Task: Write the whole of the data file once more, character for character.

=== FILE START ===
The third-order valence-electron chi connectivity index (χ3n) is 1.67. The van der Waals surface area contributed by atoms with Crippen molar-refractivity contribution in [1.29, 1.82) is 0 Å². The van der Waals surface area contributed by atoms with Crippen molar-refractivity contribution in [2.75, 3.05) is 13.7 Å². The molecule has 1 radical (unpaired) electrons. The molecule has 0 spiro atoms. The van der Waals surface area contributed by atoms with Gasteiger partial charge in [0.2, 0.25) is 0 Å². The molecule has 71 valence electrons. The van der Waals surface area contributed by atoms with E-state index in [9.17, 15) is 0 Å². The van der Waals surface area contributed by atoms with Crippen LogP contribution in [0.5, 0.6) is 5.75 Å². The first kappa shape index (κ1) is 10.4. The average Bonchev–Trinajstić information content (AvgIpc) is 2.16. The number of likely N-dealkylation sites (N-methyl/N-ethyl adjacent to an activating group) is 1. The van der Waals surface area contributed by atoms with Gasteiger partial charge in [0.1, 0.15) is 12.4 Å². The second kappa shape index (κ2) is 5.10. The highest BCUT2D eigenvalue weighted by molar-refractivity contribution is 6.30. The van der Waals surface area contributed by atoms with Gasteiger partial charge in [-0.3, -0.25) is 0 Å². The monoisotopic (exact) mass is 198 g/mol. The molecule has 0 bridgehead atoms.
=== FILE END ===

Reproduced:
The third-order valence-electron chi connectivity index (χ3n) is 1.67. The van der Waals surface area contributed by atoms with Crippen molar-refractivity contribution in [1.29, 1.82) is 0 Å². The van der Waals surface area contributed by atoms with Crippen molar-refractivity contribution in [2.75, 3.05) is 13.7 Å². The molecule has 1 radical (unpaired) electrons. The molecule has 0 spiro atoms. The van der Waals surface area contributed by atoms with Gasteiger partial charge in [0.2, 0.25) is 0 Å². The molecule has 71 valence electrons. The van der Waals surface area contributed by atoms with E-state index in [9.17, 15) is 0 Å². The van der Waals surface area contributed by atoms with Crippen LogP contribution in [0.5, 0.6) is 5.75 Å². The first kappa shape index (κ1) is 10.4. The average Bonchev–Trinajstić information content (AvgIpc) is 2.16. The number of likely N-dealkylation sites (N-methyl/N-ethyl adjacent to an activating group) is 1. The van der Waals surface area contributed by atoms with Gasteiger partial charge in [0.1, 0.15) is 12.4 Å². The second kappa shape index (κ2) is 5.10. The highest BCUT2D eigenvalue weighted by molar-refractivity contribution is 6.30. The van der Waals surface area contributed by atoms with Gasteiger partial charge in [-0.3, -0.25) is 0 Å². The monoisotopic (exact) mass is 198 g/mol. The molecule has 0 bridgehead atoms.